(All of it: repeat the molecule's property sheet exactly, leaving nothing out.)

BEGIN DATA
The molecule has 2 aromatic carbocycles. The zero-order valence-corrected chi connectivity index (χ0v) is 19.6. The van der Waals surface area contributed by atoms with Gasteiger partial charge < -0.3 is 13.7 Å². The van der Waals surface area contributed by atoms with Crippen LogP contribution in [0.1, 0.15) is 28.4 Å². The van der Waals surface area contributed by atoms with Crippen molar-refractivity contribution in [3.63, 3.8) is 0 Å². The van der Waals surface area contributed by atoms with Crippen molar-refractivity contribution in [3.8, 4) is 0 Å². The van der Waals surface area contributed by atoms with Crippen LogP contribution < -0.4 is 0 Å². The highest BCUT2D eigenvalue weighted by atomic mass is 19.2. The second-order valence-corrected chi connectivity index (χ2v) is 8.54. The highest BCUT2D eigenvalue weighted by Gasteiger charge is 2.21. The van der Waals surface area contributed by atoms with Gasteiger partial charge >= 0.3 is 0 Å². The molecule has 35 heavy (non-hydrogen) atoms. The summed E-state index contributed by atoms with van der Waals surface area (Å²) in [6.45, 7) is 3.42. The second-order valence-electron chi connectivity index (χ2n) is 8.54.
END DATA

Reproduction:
The molecule has 2 aromatic carbocycles. The zero-order valence-corrected chi connectivity index (χ0v) is 19.6. The van der Waals surface area contributed by atoms with Gasteiger partial charge < -0.3 is 13.7 Å². The van der Waals surface area contributed by atoms with Crippen LogP contribution in [0.1, 0.15) is 28.4 Å². The van der Waals surface area contributed by atoms with Crippen molar-refractivity contribution in [3.63, 3.8) is 0 Å². The van der Waals surface area contributed by atoms with Crippen molar-refractivity contribution in [3.8, 4) is 0 Å². The van der Waals surface area contributed by atoms with Crippen LogP contribution < -0.4 is 0 Å². The highest BCUT2D eigenvalue weighted by atomic mass is 19.2. The second-order valence-corrected chi connectivity index (χ2v) is 8.54. The highest BCUT2D eigenvalue weighted by Gasteiger charge is 2.21. The van der Waals surface area contributed by atoms with Gasteiger partial charge >= 0.3 is 0 Å². The molecule has 35 heavy (non-hydrogen) atoms. The summed E-state index contributed by atoms with van der Waals surface area (Å²) in [6.45, 7) is 3.42. The second-order valence-electron chi connectivity index (χ2n) is 8.54.